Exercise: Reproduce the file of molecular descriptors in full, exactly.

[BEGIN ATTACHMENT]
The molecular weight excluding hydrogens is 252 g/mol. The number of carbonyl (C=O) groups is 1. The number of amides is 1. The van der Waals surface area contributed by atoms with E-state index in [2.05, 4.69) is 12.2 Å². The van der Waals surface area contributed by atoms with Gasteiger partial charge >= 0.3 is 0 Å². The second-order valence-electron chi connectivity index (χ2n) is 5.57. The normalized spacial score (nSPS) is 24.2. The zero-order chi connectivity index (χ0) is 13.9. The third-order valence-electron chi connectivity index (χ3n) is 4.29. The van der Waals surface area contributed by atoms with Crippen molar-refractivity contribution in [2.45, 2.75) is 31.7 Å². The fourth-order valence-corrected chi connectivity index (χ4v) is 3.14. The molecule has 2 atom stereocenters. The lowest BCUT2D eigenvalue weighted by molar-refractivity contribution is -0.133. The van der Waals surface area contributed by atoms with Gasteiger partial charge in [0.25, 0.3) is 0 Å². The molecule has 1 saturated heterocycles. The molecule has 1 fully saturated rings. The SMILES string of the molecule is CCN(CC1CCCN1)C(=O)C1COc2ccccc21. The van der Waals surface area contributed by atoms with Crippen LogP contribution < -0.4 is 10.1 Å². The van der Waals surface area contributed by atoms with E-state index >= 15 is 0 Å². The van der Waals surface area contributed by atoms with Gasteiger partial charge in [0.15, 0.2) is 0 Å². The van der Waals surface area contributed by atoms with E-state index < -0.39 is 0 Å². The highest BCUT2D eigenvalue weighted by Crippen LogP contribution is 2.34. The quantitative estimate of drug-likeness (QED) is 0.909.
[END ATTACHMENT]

The molecular weight excluding hydrogens is 252 g/mol. The number of carbonyl (C=O) groups is 1. The number of amides is 1. The van der Waals surface area contributed by atoms with E-state index in [2.05, 4.69) is 12.2 Å². The van der Waals surface area contributed by atoms with Gasteiger partial charge >= 0.3 is 0 Å². The second-order valence-electron chi connectivity index (χ2n) is 5.57. The normalized spacial score (nSPS) is 24.2. The zero-order chi connectivity index (χ0) is 13.9. The third-order valence-electron chi connectivity index (χ3n) is 4.29. The van der Waals surface area contributed by atoms with Crippen molar-refractivity contribution in [2.45, 2.75) is 31.7 Å². The fourth-order valence-corrected chi connectivity index (χ4v) is 3.14. The molecule has 2 atom stereocenters. The lowest BCUT2D eigenvalue weighted by molar-refractivity contribution is -0.133. The van der Waals surface area contributed by atoms with Gasteiger partial charge in [0.25, 0.3) is 0 Å². The molecule has 1 saturated heterocycles. The molecule has 1 fully saturated rings. The SMILES string of the molecule is CCN(CC1CCCN1)C(=O)C1COc2ccccc21. The van der Waals surface area contributed by atoms with Crippen LogP contribution < -0.4 is 10.1 Å². The van der Waals surface area contributed by atoms with E-state index >= 15 is 0 Å². The van der Waals surface area contributed by atoms with Gasteiger partial charge in [0.15, 0.2) is 0 Å². The van der Waals surface area contributed by atoms with E-state index < -0.39 is 0 Å². The highest BCUT2D eigenvalue weighted by Crippen LogP contribution is 2.34. The quantitative estimate of drug-likeness (QED) is 0.909.